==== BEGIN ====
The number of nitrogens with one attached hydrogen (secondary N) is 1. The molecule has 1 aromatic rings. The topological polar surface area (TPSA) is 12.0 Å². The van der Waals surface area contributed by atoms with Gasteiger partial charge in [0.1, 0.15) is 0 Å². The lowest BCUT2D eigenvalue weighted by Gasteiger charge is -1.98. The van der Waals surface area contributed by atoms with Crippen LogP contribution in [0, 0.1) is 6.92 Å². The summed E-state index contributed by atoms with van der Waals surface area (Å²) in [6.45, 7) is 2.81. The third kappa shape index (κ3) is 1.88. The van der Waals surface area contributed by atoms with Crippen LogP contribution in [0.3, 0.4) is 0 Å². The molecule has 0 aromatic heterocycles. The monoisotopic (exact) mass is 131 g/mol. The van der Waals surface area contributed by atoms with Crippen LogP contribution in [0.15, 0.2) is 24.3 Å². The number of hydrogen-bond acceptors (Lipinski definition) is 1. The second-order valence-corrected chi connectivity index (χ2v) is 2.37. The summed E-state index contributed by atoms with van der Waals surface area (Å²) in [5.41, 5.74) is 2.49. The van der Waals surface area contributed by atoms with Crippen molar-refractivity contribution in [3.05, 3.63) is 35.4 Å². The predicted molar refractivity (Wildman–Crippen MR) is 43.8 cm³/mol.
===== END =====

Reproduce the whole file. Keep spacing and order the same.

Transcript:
The number of nitrogens with one attached hydrogen (secondary N) is 1. The molecule has 1 aromatic rings. The topological polar surface area (TPSA) is 12.0 Å². The van der Waals surface area contributed by atoms with Gasteiger partial charge in [0.1, 0.15) is 0 Å². The lowest BCUT2D eigenvalue weighted by Gasteiger charge is -1.98. The van der Waals surface area contributed by atoms with Crippen LogP contribution in [0, 0.1) is 6.92 Å². The summed E-state index contributed by atoms with van der Waals surface area (Å²) in [6.45, 7) is 2.81. The third kappa shape index (κ3) is 1.88. The van der Waals surface area contributed by atoms with Crippen LogP contribution in [0.3, 0.4) is 0 Å². The molecule has 0 aromatic heterocycles. The monoisotopic (exact) mass is 131 g/mol. The van der Waals surface area contributed by atoms with Crippen LogP contribution in [0.15, 0.2) is 24.3 Å². The number of hydrogen-bond acceptors (Lipinski definition) is 1. The second-order valence-corrected chi connectivity index (χ2v) is 2.37. The summed E-state index contributed by atoms with van der Waals surface area (Å²) in [5.41, 5.74) is 2.49. The van der Waals surface area contributed by atoms with Crippen molar-refractivity contribution in [3.05, 3.63) is 35.4 Å². The predicted molar refractivity (Wildman–Crippen MR) is 43.8 cm³/mol.